BY RUSS SCOTT
RELEASE: APRIL 3, 2012
Got Poker Opponents Who Bug You? Here’s What You Should Do
A reader in Illinois asks today about dealing with different types of characters at the table. Let’s try to help.
Q: It seems like there’s always one player at the table who throws me off my game with table-talk, wild betting or some other weird activity. Why can’t I find games with normal players? — Mark S. in Rock Island, Ill.
A: You’re asking the wrong question, Mark.
Poker, probably because of its blend of risk-taking and social connections, always has attracted a hodgepodge of humanity. Young, old, loud, quiet, sober, drunk, degenerate, skilled — they’re there, every time you play.
So, the correct question is: How do I handle players who bug me? Here are some tips:
* Mr. Expert: If there’s a guy at your table who badmouths other players’ decisions and acts like he should win every pot, you could get distracted. Resist the urge to “show him a thing or two” just to shut him up.
That would be a mistake. If he directs a nasty comment your way, shrug and say something like, “Hey, I just play ‘em like I see ‘em.” Don’t get into a spat with the guy; that’s exactly what he wants.
Usually this type of player will burn through a rack or two of chips and leave the game fuming. Play solid, and try to get a few of those chips when the opportunity comes.
* Wild Man: Almost always there will be someone at the table who bets more aggressively than you. When that player is a true wild man, your decisions on when to play or fold get tougher. You can get confused.
Your first step is to make sure you’re seated two or three spots to this player’s left. Your decisions get clearer when you have position on this guy, acting behind him. Just ask the dealer for a seat-change button, then move when you can.
Don’t worry too much if he pushes you off a lot of hands with his bets. You’re looking for those lucrative spots when he tries to push but you’ve got the goods. Use his aggression against him.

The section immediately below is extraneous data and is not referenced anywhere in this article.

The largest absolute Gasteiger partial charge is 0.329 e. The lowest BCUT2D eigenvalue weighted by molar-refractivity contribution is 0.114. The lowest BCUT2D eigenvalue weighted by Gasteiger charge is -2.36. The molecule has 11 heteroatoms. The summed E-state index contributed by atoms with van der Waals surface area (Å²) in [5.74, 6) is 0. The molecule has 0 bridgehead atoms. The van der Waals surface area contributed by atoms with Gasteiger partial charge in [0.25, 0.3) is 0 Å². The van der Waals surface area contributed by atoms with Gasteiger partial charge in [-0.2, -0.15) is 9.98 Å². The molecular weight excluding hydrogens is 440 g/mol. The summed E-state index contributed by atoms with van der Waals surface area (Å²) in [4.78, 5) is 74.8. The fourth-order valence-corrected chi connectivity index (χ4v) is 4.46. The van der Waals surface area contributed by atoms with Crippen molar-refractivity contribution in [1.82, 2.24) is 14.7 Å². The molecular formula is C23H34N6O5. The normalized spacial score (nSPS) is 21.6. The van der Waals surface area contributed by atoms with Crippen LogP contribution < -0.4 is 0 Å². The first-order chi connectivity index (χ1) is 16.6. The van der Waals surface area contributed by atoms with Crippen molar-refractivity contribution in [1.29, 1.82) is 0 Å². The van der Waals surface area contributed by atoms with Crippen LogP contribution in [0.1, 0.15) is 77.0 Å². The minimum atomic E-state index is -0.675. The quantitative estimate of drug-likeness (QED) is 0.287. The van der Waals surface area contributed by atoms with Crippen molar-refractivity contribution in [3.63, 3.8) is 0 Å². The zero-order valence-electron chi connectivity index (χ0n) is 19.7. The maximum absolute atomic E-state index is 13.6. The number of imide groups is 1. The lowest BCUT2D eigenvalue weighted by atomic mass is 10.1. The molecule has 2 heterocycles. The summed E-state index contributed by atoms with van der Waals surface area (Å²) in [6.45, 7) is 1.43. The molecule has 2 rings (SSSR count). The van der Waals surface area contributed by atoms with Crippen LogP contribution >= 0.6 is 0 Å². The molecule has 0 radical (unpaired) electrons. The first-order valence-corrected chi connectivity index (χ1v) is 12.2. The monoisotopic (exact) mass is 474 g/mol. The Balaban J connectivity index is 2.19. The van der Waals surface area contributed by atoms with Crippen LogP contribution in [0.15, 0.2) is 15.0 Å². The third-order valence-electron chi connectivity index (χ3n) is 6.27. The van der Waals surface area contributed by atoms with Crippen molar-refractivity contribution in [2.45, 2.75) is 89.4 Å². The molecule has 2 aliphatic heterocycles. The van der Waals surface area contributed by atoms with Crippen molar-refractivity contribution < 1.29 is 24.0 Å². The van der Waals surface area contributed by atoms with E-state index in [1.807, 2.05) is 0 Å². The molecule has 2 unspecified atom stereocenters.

Sometimes, that’ll mean re-raising to isolate his likely weak cards, and other times you’ll just call his bets and show him a winner at the end.
* The Drunk: Although you know not to mix too much alcohol with trying to play winning poker, you’ll regularly run into players without that self-control.
Your mission is to determine if the player, however disruptive he or she might be to the game, is truly out of control or remains capable of making sound, even cagy, plays.
It’s pretty easy to feign intoxication to gain an edge on opponents. Be wary of the fake drunk.
Truly intoxicated opponents generally fall into two categories — happy or mean. If your drunken opponent is having a good time, go along with the merriment, but stick to your solid game.
A mean drunk takes the fun out of playing, however. If the player isn’t removed by management, I would change tables.
Poker is a people game played with cards, Mark. You don’t always get to choose your opponents, so your task is to be ready with a counter-strategy for anyone and anything when you play.
E-mail your poker questions and comments to email@example.com for use in future columns. To find out more about Russ Scott and read previous LuckyDog Poker columns, visit creators.com or luckydogpoker.com.
COPYRIGHT 2012 RUSS SCOTT
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